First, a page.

Thanks to the co-operation of Marek Malarowski, the pilot’s son, Piotr Sikora has been able to precisely describe the career of F/L Andrzej Malarowski in an in-depth article published in “Lotnictwo z Szachownicą”. Here I will limit myself – with the author’s consent – to what I consider to be the most interesting events from Malarowski’s period of service.
Editorial note: The participation of Polish airmen in the “Jubilee” operation is widely known and described in detail, but it mainly includes strictly fighter squadrons, then equipped with the Spitfires, which scored many victories there. The figure of Andrzej Malarowski is therefore unique: he flew the Hurricane, in a British squadron, carrying out ground-attack operations over Dieppe! Let’s get to know his biography!
Andrzej Malarowski was born on 11 February 1911 in Łódź. In 1930 he took his first steps as an airman at the Łódź Flying Club, having as his instructor no one other than Franciszek Żwirka himself. Already a year later, he was serving with 131 Fighter Squadron in Poznań.
After completing a piloting course at the Aviation Training Centre for Non-Commissioned Officers in Bydgoszcz, he was assigned to 34 Line Squadron, where he flew Potez 25s. Doubtless his superiors recognized that the young, aggressive airman (he was also a successful boxer) had fighter-pilot potential, for he was returned to 131 Fighter Squadron, which at the time operated the PWS-10, switching to the PZL P.7a in 1933. On 5 July 1934, he parachuted to safety after his aircraft collided in mid-air with another fighter. In 1938, after passing his school-leaving exams and already possessing a few years’ experience as a pilot, he was accepted to the Aviation Officer Cadets School in Dęblin. He was promoted to the lowest commissioned rank a day before the outbreak of the Second World War. At the time, P/O Malarowski served with 161 Fighter Squadron. He had his baptism of fire on 2 September, when, while flying in a section led by P/O T. Koc, he attacked a lone Dornier Do 17Z, however his opponent managed to fly away, making use of his better speed. A day later, on 3 September 1939, he was wounded in an aerial battle. After the evacuation to France, he underwent training on the Koolhoven F.K.58 and was appointed commander of a section defending Clermont-Ferrand. The next evacuation, this time to England, which took place towards the end of June 1940, was followed by a lengthy period of training, this time for the night-fighter role, and upon its completion he was assigned to No. 307 Squadron RAF, which operated the Boulton Paul Defiant. Being a “driver” for the gunner was not much to the liking of many pilots, and twelve of them were sent to No. 303 Squadron RAF, where they received instruction on the Hawker Hurricane.
As it turned out, P/O Malarowski would fly this type right until January 1943. On 15 December 1940, while serving with No. 43 Squadron RAF, he experienced an engine failure and was forced to bail out into the cold waters of the Firth of Forth. In March 1941, he was detailed to No. 317 Squadron RAF and took part in offensive missions over France. In September 1941, he received a reassignment to No. 87 Squadron RAF, with which he was to fly in Operation Jubilee. According to his log book, he performed two flights over Dieppe on Z2643.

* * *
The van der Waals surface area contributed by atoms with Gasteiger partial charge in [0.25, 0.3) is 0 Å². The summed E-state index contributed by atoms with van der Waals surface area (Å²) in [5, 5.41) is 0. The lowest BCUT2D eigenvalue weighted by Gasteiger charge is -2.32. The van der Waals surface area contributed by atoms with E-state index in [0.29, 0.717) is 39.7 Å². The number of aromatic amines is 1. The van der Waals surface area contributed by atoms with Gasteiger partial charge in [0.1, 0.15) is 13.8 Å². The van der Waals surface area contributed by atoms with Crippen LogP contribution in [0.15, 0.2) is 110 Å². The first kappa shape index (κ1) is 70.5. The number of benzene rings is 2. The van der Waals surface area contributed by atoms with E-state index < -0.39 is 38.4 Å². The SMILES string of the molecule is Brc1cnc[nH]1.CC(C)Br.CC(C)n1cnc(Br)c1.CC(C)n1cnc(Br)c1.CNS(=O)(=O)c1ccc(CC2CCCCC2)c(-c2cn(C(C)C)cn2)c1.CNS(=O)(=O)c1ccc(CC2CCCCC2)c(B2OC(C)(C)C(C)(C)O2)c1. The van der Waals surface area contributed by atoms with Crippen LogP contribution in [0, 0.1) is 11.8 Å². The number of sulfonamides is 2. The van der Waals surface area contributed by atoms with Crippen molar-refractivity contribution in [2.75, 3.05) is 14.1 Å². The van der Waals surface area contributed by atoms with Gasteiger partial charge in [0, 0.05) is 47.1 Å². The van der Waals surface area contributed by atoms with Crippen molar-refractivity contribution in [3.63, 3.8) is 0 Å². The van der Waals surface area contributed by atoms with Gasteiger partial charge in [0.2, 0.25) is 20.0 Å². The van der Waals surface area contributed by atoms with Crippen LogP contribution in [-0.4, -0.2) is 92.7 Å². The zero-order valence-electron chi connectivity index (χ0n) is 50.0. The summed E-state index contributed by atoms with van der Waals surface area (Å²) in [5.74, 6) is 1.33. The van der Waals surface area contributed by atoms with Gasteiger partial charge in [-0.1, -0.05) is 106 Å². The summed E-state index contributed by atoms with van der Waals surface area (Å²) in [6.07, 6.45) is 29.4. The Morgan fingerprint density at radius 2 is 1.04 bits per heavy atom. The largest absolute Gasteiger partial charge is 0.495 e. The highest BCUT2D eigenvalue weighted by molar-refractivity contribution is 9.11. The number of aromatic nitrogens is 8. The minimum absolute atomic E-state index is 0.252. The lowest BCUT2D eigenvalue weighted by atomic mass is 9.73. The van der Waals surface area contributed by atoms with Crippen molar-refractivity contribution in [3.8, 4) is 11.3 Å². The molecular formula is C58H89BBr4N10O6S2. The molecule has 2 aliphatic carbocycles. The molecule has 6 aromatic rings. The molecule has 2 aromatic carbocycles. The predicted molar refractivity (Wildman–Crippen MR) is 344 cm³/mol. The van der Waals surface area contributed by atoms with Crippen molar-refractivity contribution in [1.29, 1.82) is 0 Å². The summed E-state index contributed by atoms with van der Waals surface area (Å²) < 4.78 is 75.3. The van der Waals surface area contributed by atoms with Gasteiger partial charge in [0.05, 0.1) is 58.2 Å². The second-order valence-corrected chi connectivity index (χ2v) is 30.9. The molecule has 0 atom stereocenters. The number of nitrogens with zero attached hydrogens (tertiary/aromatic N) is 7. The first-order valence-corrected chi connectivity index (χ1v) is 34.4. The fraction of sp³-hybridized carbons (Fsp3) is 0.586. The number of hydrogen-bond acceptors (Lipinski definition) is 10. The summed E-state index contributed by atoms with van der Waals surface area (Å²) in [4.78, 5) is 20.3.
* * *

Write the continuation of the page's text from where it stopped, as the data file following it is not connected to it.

Andrzej Malarowski’s Hurricane Mk.IIA LK-J. The aeroplane has its Z2643 serial overpainted during hasty application of the daylight camouflage to the night fighters for the operation over Dieppe
He returned from the second with a punctured fuel tank, landing at Tangmere on the last drops of petrol. The German bullet that was recovered in the course of repairs became a memento that his family treasures to this day.
F/Sgt Malarowski at Tangmere airfield with colleagues from the various squadrons participating in Operation Jubilee. Photograph taken on 19 August 1942. A fighter from No. 43 Squadron RAF is visible in the background
The picture shows the international composition of the Allied participants of Operation Jubilee
HL864/LK-? in the background. The rudder shows the differences between the grey camouflage hues
The bullet that was removed from the punctured fuel tank of Z2643. Maybe someone can identify the weapon it was fired from?
A page from Malarowski’s Log Book, August 1942. Operational flights nos 13 and 14 were carried out during “Jubilee”
Close-up of the Malarowski’s Log Book with the Dieppe missions marked with red
After No. 87 Squadron RAF was transferred to the Mediterranean, Malarowski, now seconded to No. 533 Squadron RAF, continued flying as a night fighter in Turbinlite teams; he remained with this unit until is disbandment in the last days of January 1943. In March 1943, after a few weeks spent with No. 264 Squadron RAF, which operated the de Havilland Mosquito, he became an instructor at 16 (Polish) Service Flying Training School in Newton. He was also promoted to Flight Lieutenant. But since the Polish Air Forces in Great Britain used the Polish promotion system in parallel to the British, a year later, in March 1944, Malarowski was also advanced to the rank of captain. In September 1944, after nearly four years, he returned to No. 303 Squadron RAF, taking command of a flight. He flew in combat on the Spitfire Mk.IX and, from April 1945, the Mustang Mk.IV. He served with the unit until its demobilization. Andrzej Malarowski was awarded the (Polish) Cross of Valour. After the war, he remained in the RAF, working as an instructor until his retirement in 1956. Living in England, he started a family, and had two sons. He died on 4 October 1985.
- Piotr Sikora “Kapitan Malarowski 1911–1985”, “Lotnictwo z Szachownicą” nos 41 and 42.
- Łukasz Łydżba Lwowski III/6 Dywizjon Myśliwski
- All photographs from the collection of Piotr Sikora
- Check Hurricane Mk IIA/B/C “Dieppe” Deluxe Set in the Arma Hobby online store
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